Wrong Number

Before I regale you with my tale, I feel as if I should preface this with a disclaimer:

I understand that times are hard. I understand it is likely, at one time or another, to run into some tight times - financially speaking - and have to make hard decisions as to what bill gets paid and which has to wait. I've been there, more times than I care to remember. So, before anyone accuses me of being insensitive to economic woes, hear me out. 

Back last year, when we purchased the first phone to be used by our youth, Verizon gave us a number, we signed the slip and skipped out the door.

Approximately 3.8 seconds after we walked out the door, the phone rang.

"May I speak to Betty Wilson*?"

I think nothing of this request. "I'm sorry, but you have the wrong number."

Sounds of disdain, "Hmm. Okay, is this 321-555-2558*?"

"Yes, it is. But this isn't Rita's phone. I can assure you. We just bought and activated a cell phone, and this is the number we were given."

The caller gave me a curt, "Thank you," and hung up.

From September until March, that was the routine until I finally snapped. Sure the conversations varied a bit, but the result was all the same. The final straw was when a customer service rep informed me that Betty had just filled out an application online for a car loan and this was number provided.

I called Verizon and BEGGED them to do something, anything, because I couldn't take the constant barrage of calls anymore. In less than one hour on that last day, I had fielded over seventeen calls. Give or take.

What I didn't know, probably because I still have the same cell phone number I've always had and the only time I've ever changed land line numbers is when we moved and I can assure you no one is bothering the innocent people that now may have our old numbers, is that you can change your mobile number for free.

Within ten minutes of talking to the sweet Verizon customer service representative, a new number was assigned  and the calls stopped. Much to the chagrin to the creditors, I am sure.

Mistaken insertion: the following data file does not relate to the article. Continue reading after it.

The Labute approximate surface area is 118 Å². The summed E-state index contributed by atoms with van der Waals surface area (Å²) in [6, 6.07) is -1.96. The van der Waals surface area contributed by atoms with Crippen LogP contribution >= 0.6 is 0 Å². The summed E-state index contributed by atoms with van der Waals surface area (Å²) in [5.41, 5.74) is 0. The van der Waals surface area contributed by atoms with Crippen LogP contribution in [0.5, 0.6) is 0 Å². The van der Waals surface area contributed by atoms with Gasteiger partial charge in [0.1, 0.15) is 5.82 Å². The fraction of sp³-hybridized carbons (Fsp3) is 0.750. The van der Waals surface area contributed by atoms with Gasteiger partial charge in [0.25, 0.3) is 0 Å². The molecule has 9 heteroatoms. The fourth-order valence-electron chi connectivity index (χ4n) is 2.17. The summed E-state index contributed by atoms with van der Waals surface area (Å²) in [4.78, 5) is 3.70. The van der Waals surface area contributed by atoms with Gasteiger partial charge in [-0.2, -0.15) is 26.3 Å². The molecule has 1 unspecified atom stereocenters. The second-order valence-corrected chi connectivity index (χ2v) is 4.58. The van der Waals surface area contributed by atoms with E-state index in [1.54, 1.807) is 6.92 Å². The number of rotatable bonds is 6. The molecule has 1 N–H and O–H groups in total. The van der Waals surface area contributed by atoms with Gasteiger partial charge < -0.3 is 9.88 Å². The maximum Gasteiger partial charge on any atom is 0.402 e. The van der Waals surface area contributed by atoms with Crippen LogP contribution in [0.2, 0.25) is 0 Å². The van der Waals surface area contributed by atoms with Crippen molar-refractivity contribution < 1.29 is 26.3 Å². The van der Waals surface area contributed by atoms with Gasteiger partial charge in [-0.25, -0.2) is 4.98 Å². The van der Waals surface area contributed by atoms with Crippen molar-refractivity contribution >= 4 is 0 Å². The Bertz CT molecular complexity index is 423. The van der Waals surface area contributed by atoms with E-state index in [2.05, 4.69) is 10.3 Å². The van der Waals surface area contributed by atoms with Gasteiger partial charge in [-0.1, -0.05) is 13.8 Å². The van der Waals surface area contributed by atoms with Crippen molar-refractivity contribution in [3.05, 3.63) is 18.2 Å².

Fast forward to present day.

We are standing in Verizon once again, adding a line to our account.

"Would you like the same area code as your others?"

"Yes, please."

Tap-tap-tap. "Okay. There aren't a lot of numbers in your exchange**, but I did grab you this number: 555-2558."

Hold the phone. I looked at my husband. "Wait. Doesn't that sound familiar? Isn't the number we changed back in the spring?"

He looks at me, "I have no idea."

The sales rep says nothing.

"Well, I am pretty sure it is, but surely the bill collectors have given up by now. Either way, I know I can change it if need be."

The sales rep still says nothing.

Lo and behold, we were assigned the same number. Again.

A whole twenty-four hours of silence passed, probably because of the weekend, before the calls and texts came in. All wanting Betty Wilson.

This time I knew what to do.

Thanks to mobile number change with Verizon, within two minutes, we had a new number assigned to the youngest's phone.

Let's just hope this is a brand new number, or if nothing else, someone that had been a tad more fiscally responsible.

*This is a fake name and number, obviously. However, given the sheer number of minutes that have been eaten up trying to get the creditors/debt collectors/distant cousins to quit calling, I'd should post her name and number here. But I don't roll that way. 

**I may have rolled my eyes. Really? In all of Middle Tennessee, every possible combination is currently in use?

***To be fair, I did like this sales rep. He was probably sick of me, though. 

Photo credit: The awesome Someecards

1 comment:

Heather said...

That is terrible - I had trouble with premium text messages - the crooks claim that I clicked 2 screens and then a 3rd to agree to them (all untrue) - charged me £100 over 5 months through my mobile provider - both parties refuse to refund.

All not very hip or cool! Unlike http://www.hipstuff.co.uk/ ;)

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